McDonnell Douglas F-15 STOL/MTD

NASA NF-15B Research Aircraft
Role Technology Demonstrator and Research Aircraft
National origin United States
Manufacturer McDonnell Douglas
First flight September 7, 1988[1]
Retired August 15, 1991 (STOL/MTD)
January 30, 2009
Primary users United States Air Force
Number built 1
Developed from F-15E Strike Eagle
Variants F-15 Intelligent Flight Control System
Pre-production F-15B #2 (USAF S/N 71-0291) with 2D nozzle, ca. early 1980s)

The McDonnell Douglas F-15 STOL/MTD (Short Takeoff and Landing/Maneuver Technology Demonstrator) is a modified F-15 Eagle. Developed as a technology demonstrator, the F-15 STOL/MTD carried out research for studying the effects of thrust vectoring and enhanced maneuverability. The aircraft used for the project was pre-production TF-15A (F-15B) #1 (USAF S/N 71-0290), the first two-seat F-15 Eagle built by McDonnell Douglas (out of 2 prototype[2]), the sixth F-15 off the assembly line, and was the oldest F-15 flying up to its retirement. It was also used as the avionics testbed for the F-15E Strike Eagle program.[3] The plane was on loan to NASA from the United States Air Force.

This same aircraft would later be used in the F-15 ACTIVE (Advanced Control Technology for Integrated Vehicles) from 1993–1999, and later in the Intelligent Flight Control System programs from 1999 to 2008. With the help of thrust vectoring nozzles, this aircraft can perform the famous Pugachev's Cobra maneuver.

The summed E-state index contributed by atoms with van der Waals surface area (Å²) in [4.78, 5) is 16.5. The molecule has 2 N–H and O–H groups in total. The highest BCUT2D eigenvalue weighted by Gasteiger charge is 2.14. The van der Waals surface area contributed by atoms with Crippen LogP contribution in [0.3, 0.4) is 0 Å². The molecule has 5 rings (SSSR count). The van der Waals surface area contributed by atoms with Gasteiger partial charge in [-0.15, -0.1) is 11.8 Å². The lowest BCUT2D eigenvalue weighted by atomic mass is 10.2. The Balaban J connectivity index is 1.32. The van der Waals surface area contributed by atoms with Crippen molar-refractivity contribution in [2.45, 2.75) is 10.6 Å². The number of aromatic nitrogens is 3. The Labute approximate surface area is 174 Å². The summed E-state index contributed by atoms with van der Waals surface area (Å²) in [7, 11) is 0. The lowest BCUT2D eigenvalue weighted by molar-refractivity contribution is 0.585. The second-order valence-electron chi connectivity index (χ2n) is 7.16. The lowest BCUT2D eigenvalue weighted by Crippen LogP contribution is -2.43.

While with NASA, the plane's tail number was 837; for the Quiet Spike program and Research Testbed it was 836, and 835 was used for the Highly Integrated Digital Electronic Control (HIDEC) program.


Design and development

In 1975, Langley Research Center began to conduct sponsored programs studying two-dimensional thrust vectoring nozzles; government and industry studies of nonaxisymmetric two-dimensional (2-D) nozzles in the early 1970s had identified significant payoffs for thrust-vectoring 2-D nozzle concepts.

In 1977, Langley started a system integration study of thrust-vectoring,thrust-reversing, and 2-D nozzles on the F-15 with McDonnell Douglas. In 1984, the Flight Dynamics Laboratory, the Air Force Aeronautical Systems Division awarded a contract to McDonnell Douglas for an advanced development STOL/MTD experimental aircraft.

The aircraft used in the STOL/MTD program[4] has flown several times since the successful STOL/MTD program completion in 1991 that used thrust vectoring and canard foreplanes to improve low-speed performance. This aircraft tested high-tech methods for operating from a short runway. This F-15 was part of an effort to improve ABO (Air Base Operability), the survival of warplanes and fighting capability at airfields under attack.